A schematic diagram of the tuned NMR spectrometer is shown in Fig. 1. The pickup coil forms a series resonant circuit with a capacitor and the SQUID input coil inductance . is the resistance in the input circuit. In our case is mainly associated with the copper pickup coil, but has contributions from dissipation in the capacitor and from the presence of the SQUID. The SQUID sensor consists of a single SQUID first stage, read out by a 16-SQUID series array, integrated onto a single chip.12 The SQUID, mounted at 1.4 K (rather than 4.2 K) for improved noise performance, is connected directly to the room temperature readout electronics.13 This permits flux-locked loop (FLL) operation without flux modulation, and large FLL bandwidths of dc up to 6 MHz. The device contains an array of 16 unshunted SQUIDs in the input circuit, which operates as a -spoiler.4; 5 This reduces the tank circuit quality factor for high signal levels and hence shortens the recovery time from large current transients following removal of an NMR transmitter pulse.

The experiment was mounted on a nuclear adiabatic demagnetization cryostat, capable of achieving 200 K, previously used for our earlier NMR measurements on at low millikelvin temperatures using a SQUID spectrometer with a tuned input.6 The NMR pickup coil was wound from copper wire and heat sunk to a plate whose temperature could be varied from 10 to 1500 mK. Care was taken to avoid thermal noise from dissipative elements in the tuning capacitor by keeping it close to the coil temperature.

Our two-stage SQUID is designed to have a single-SQUID-like flux-voltage characteristic,12 with a large overall flux to voltage transfer function . As shown in Fig. 1, we model the device as a single SQUID of inductance (equal to that of the first stage SQUID), with a voltage noise at the output, and a circulating current noise in the SQUID loop. includes noise from the room temperature amplifier as well as from the two SQUID stages. The spectral densities of these noise sources, , and a correlation , can be considered white above a few tens of Hz. In this work we write and in terms of a flux noise in the SQUID as follows:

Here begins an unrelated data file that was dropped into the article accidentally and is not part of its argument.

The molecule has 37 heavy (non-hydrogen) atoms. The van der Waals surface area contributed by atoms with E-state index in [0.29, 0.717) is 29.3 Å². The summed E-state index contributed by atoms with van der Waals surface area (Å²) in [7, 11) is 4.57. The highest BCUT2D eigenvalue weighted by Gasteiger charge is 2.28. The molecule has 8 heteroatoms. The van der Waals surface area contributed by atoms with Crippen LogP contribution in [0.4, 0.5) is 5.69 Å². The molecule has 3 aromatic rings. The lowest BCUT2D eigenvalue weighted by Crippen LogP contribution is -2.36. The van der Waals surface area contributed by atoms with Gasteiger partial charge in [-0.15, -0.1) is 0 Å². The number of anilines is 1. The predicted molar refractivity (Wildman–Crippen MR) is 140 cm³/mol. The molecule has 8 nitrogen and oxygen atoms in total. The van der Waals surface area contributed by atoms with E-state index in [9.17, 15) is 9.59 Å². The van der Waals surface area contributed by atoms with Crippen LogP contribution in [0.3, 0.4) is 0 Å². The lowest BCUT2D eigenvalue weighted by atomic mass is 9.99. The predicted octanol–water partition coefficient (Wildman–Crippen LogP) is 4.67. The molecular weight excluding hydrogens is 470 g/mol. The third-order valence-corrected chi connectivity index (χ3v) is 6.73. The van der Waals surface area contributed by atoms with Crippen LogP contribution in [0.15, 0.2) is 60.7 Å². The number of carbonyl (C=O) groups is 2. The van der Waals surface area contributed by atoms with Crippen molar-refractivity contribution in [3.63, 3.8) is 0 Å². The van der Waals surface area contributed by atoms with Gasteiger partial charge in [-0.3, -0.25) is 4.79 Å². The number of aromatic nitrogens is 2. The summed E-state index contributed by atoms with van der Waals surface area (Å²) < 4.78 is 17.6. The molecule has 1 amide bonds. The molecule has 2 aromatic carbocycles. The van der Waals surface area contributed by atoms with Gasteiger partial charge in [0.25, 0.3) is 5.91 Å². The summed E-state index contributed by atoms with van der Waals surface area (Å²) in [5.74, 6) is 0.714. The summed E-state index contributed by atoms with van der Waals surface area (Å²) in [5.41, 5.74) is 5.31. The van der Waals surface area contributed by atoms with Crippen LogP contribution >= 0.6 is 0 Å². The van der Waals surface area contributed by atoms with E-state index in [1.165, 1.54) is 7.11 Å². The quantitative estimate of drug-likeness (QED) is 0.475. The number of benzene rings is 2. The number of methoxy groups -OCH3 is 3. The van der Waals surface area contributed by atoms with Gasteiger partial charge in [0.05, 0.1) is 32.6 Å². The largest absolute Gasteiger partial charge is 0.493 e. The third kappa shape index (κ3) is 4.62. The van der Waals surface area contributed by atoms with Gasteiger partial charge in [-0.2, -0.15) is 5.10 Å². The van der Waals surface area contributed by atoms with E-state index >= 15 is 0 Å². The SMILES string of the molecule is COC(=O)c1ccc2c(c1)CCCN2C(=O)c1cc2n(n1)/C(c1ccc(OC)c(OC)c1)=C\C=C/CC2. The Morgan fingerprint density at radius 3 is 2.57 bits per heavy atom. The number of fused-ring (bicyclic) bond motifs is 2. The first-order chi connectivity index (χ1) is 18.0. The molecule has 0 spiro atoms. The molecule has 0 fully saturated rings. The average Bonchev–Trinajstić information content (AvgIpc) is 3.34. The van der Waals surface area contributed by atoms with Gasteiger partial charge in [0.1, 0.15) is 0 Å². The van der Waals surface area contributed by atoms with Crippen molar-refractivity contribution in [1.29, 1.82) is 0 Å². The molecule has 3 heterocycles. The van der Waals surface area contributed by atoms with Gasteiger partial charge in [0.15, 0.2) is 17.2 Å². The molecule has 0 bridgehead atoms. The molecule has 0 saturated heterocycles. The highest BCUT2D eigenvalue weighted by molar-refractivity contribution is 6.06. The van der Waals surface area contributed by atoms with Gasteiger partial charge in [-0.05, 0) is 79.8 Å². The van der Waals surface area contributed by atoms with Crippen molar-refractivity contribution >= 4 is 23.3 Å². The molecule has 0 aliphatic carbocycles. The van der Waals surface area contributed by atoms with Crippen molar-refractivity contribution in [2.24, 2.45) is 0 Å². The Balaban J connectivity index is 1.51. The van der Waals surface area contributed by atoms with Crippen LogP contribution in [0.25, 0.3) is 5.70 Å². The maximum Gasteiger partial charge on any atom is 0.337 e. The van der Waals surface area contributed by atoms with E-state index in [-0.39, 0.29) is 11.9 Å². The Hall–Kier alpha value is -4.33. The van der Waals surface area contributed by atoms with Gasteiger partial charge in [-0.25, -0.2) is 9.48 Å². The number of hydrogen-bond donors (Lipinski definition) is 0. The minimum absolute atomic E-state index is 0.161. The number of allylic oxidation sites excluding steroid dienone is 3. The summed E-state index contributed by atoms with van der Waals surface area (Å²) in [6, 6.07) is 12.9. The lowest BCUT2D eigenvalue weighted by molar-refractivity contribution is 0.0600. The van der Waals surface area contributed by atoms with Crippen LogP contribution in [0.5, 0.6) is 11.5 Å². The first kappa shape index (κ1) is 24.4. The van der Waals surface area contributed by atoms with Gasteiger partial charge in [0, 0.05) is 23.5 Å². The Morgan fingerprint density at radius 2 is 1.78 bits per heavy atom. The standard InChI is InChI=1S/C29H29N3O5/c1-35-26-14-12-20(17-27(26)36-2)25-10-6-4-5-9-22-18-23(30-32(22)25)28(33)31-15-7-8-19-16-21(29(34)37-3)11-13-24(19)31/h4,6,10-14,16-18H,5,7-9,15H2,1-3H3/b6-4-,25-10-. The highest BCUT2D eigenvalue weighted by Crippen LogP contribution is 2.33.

where is the total effective flux noise measured with the input circuit open, and is a dimensionless parameter. We define the overall energy sensitivity as . Tesche et al.14 calculated intrinsic noise in a single SQUID. They found to be real, and to be of the order of unity but dependent on SQUID bias. We assume this to be the case for our two-stage device, since noise from the first stage is dominant. A real does not contribute to noise at the tank circuit resonance frequency. 7

In an NMR experiment, precession of the magnetization induces a signal voltage in the pickup coil. In this case the total flux in the SQUID is


Here is the mutual inductance between the input coil and the SQUID, is the total impedance in the input circuit, where . can be influenced by coupling to the SQUID, mainly through a contribution to , which we neglect in this model. Changes in the SQUID parameters due to strong coupling to the input circuit are also neglected, since they are insignificant for the case of a high- tuned source close to optimum.15 represents the Johnson noise voltage in , which is at temperature . This noise source is also white at the frequencies of interest. On resonance the total flux noise is given by


Let the signal be close to the tank circuit resonance frequency and measured in a bandwidth . The signal-to-noise ratio can be defined as


where from Eq. (3)


For a given experiment the sample geometry and resonant frequency are fixed. The choice of quality factor is limited by the desired bandwidth and the requirement of a sufficiently short recovery time following a transmitter pulse. In order to optimize the sensitivity , and can be varied simultaneously within these constraints. Changing the number of turns in the pickup coil varies and such that . Then Eq. (4) can be written as